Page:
One of the few locations that seemed to be resilient in the face of the housing crash a year ago was Manhattan. Sure, there had been some layoffs, but the mood was to stay the course and everything would be okay. An article from Bloomberg today reports that things aren't going so well there anymore. Storefront vacancies are climbing and rents dwindling. It seems that the city that never sleeps is getting drowsy.
Here's some detail from the piece:
Manhattan shopping strips from the Upper East Side to SoHo are flooded with empty storefronts. The borough's second-quarter vacancy rate rose to 12.4 percent and now stands at the highest since 2001 as rising unemployment and the recession curb spending, according to data compiled by Faith Hope Consolo, chairman of the retail leasing and sales division at Manhattan- based Prudential Douglas Elliman Real Estate.
"The consumer just stopped shopping," Consolo said.
Rents may fall as much as 23 percent by the fourth quarter from a year earlier and may continue dropping through 2010 given the pace of unemployment and consumer demand, according to Sam Chandan, chief economist at research firm Real Estate Econometrics in New York.
The problem should be pretty easy to dissect. New York City was the financial capital of the world. It may still be, but the financial world has taken a hit the likes of which it hasn't seen since the Great Depression. Thousands have been laid off in financial services. Many of those jobs are not likely to come back any time soon. Some never will. Most of those who still have jobs have taken major hits in their compensation, whether government or recession induced.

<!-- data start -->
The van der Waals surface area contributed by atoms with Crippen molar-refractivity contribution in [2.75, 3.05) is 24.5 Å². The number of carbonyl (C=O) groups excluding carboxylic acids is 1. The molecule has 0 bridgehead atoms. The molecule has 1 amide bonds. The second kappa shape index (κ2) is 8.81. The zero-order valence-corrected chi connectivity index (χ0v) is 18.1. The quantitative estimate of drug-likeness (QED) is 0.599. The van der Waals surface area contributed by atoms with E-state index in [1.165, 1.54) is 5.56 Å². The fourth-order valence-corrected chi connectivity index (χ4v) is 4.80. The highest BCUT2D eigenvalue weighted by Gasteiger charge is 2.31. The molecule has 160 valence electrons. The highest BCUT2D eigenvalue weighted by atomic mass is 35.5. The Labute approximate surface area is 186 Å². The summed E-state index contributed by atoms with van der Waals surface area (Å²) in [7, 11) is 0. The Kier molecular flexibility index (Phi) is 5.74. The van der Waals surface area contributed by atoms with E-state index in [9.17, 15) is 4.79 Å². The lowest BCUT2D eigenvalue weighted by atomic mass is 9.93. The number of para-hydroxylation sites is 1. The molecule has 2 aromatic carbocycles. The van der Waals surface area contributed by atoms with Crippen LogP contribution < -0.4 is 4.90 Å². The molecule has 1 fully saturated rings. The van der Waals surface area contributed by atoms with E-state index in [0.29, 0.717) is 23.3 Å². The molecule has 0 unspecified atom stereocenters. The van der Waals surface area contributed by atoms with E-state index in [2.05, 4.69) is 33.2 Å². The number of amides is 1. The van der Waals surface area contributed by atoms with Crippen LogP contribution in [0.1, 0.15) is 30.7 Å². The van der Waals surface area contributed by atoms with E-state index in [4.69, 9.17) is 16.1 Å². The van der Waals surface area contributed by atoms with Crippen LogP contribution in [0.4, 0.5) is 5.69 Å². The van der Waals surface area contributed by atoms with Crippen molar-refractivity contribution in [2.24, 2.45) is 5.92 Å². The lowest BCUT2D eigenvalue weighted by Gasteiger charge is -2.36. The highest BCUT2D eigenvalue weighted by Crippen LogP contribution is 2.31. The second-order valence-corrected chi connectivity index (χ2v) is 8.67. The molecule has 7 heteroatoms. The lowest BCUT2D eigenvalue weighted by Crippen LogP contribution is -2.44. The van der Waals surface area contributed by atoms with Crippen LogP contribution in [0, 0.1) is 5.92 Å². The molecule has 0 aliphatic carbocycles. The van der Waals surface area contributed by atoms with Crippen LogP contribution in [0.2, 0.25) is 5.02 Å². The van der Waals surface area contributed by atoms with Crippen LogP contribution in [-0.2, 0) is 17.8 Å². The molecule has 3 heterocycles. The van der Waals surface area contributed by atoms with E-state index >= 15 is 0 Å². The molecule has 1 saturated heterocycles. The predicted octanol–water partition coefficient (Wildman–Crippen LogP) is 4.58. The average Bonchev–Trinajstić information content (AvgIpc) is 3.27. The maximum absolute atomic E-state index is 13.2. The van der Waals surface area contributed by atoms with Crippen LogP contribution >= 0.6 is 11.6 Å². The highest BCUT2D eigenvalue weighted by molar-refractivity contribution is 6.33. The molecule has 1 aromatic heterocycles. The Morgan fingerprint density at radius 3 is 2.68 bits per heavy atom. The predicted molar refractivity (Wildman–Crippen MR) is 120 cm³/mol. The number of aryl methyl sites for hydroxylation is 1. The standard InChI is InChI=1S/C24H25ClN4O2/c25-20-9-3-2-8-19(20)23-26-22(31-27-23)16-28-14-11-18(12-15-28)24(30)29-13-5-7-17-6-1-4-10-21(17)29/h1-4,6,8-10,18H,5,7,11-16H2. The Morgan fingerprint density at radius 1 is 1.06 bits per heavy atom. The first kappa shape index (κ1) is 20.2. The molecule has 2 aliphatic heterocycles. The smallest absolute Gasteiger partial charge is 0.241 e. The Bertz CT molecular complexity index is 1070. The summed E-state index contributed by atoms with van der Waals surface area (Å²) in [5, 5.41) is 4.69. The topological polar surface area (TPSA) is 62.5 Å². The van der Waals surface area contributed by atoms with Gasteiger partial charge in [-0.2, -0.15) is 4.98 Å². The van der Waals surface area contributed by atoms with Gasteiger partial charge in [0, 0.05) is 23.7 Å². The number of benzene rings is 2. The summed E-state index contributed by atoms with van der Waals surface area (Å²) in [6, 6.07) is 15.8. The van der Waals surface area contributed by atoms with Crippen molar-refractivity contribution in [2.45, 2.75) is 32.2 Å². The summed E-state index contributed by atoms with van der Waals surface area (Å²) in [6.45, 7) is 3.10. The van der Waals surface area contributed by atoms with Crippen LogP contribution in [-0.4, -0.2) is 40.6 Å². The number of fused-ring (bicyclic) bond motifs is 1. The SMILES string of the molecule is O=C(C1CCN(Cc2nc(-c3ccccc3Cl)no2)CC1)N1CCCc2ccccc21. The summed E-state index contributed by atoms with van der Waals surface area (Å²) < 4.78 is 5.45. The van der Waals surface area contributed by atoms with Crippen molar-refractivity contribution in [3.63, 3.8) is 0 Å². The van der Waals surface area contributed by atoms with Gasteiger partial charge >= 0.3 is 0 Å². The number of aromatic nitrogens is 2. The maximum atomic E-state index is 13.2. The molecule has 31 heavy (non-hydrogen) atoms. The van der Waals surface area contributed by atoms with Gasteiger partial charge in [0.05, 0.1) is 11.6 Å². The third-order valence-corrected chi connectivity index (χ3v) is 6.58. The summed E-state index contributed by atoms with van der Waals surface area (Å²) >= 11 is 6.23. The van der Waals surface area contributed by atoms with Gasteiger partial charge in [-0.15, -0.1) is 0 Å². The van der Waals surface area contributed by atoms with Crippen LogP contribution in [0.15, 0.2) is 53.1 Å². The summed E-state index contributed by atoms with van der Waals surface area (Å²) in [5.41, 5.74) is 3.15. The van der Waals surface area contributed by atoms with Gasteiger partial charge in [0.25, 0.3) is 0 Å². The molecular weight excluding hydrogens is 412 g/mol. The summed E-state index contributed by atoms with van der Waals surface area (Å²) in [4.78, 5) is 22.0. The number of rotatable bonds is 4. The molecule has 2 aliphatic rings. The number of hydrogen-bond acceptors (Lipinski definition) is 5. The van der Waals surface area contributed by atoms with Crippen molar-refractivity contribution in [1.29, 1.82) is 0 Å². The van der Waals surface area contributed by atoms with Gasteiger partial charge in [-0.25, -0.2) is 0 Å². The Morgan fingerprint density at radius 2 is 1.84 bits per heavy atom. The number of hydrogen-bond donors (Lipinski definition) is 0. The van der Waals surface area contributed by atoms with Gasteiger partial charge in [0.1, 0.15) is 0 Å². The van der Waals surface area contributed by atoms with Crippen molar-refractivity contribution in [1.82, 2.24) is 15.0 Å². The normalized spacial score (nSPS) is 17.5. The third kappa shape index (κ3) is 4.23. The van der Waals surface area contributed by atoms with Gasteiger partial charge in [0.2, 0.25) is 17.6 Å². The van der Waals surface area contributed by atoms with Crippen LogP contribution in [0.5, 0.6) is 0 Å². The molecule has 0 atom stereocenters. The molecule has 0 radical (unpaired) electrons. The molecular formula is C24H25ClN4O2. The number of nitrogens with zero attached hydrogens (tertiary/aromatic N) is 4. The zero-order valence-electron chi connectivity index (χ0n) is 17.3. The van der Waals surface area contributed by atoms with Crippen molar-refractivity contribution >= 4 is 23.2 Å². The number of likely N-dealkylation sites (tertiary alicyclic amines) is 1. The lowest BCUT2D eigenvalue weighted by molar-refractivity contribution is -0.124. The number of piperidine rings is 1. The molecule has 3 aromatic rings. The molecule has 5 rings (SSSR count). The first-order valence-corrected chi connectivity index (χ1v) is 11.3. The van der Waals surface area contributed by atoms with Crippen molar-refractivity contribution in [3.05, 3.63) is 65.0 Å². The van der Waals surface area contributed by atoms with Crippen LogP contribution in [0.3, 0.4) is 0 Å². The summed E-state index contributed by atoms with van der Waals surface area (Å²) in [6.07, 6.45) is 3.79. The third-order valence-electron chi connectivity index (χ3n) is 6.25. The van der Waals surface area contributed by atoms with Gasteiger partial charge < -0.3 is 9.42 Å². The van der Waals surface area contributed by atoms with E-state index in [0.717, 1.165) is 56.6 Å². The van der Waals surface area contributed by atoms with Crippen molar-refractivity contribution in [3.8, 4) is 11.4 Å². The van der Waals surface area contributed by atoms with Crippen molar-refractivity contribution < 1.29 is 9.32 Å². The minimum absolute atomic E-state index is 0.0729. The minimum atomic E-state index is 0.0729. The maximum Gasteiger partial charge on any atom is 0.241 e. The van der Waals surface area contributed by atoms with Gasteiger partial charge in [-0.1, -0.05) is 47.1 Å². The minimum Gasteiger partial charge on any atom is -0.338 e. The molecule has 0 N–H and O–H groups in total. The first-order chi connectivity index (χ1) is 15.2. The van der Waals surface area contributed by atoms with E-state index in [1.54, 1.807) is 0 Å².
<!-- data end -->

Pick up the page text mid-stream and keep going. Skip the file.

Some law firms are even going out of business. Many of those that remain have been laying people off. Deferrals of job offers are common among recent law school graduates.
Those are two of New York City's major profit centers, and both are in pain. It's no wonder that the trickle down effect has been felt by retailers and landlords. And that doesn't even take into account the broader recession, which is causing everyone to hold onto their wallets a little tighter.
But lower compensation levels and the recession aren't the only things driving Manhattan's problems. Facing dim job prospects, some are leaving New York City altogether.
I also left New York earlier this year, not so much because of job prospects, but because I wanted a change. When my dry cleaner heard I was leaving he was disappointed -- he said many of his customers were leaving Manhattan. Although I couldn't find any data for 2009 documenting New York City's population change, this and other anecdotal evidence I've observed suggests that people are leaving the city to find better opportunities elsewhere.
And that makes sense. Much of Manhattan's population is made up of talented, ambitious people who move there to thrive in high-powered careers. When career prospects there aren't so good, they don't have friends or family that might compel them to stick around. They can go back to their hometown, or try some other city where they might have better luck.
Will Manhattan prevail? Can it thrive the way it did before the financial crisis? Perhaps.
But for that to happen, the rest of the world will have to again become comfortable doing business in New York. London has been challenging New York's dominance for some time. Meanwhile, other business Meccas like Dubai and Shanghai continue to grow and challenge its dominance. I hope New York can again one day dominate the world of business, but getting back there won't be an easy journey.
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